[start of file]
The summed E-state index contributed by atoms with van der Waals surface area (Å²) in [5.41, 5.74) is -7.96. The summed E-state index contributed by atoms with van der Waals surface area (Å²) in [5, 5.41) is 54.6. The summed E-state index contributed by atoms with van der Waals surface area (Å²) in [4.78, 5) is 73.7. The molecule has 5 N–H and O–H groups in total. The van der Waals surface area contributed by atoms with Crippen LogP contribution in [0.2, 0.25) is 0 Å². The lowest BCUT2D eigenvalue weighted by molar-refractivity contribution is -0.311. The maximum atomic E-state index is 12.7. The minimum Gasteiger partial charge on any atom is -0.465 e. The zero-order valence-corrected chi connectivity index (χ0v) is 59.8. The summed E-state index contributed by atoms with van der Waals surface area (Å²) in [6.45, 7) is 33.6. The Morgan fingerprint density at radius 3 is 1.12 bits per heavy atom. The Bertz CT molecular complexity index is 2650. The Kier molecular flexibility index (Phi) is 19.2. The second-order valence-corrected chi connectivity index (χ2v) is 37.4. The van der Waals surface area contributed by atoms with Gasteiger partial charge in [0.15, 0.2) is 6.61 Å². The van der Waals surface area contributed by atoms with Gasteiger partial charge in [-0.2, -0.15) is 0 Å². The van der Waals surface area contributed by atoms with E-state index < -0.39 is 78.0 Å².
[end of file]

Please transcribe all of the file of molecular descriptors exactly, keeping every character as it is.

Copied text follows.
The summed E-state index contributed by atoms with van der Waals surface area (Å²) in [5.41, 5.74) is -7.96. The summed E-state index contributed by atoms with van der Waals surface area (Å²) in [5, 5.41) is 54.6. The summed E-state index contributed by atoms with van der Waals surface area (Å²) in [4.78, 5) is 73.7. The molecule has 5 N–H and O–H groups in total. The van der Waals surface area contributed by atoms with Crippen LogP contribution in [0.2, 0.25) is 0 Å². The lowest BCUT2D eigenvalue weighted by molar-refractivity contribution is -0.311. The maximum atomic E-state index is 12.7. The minimum Gasteiger partial charge on any atom is -0.465 e. The zero-order valence-corrected chi connectivity index (χ0v) is 59.8. The summed E-state index contributed by atoms with van der Waals surface area (Å²) in [6.45, 7) is 33.6. The Morgan fingerprint density at radius 3 is 1.12 bits per heavy atom. The Bertz CT molecular complexity index is 2650. The Kier molecular flexibility index (Phi) is 19.2. The second-order valence-corrected chi connectivity index (χ2v) is 37.4. The van der Waals surface area contributed by atoms with Gasteiger partial charge in [0.15, 0.2) is 6.61 Å². The van der Waals surface area contributed by atoms with Gasteiger partial charge in [-0.2, -0.15) is 0 Å². The van der Waals surface area contributed by atoms with E-state index < -0.39 is 78.0 Å².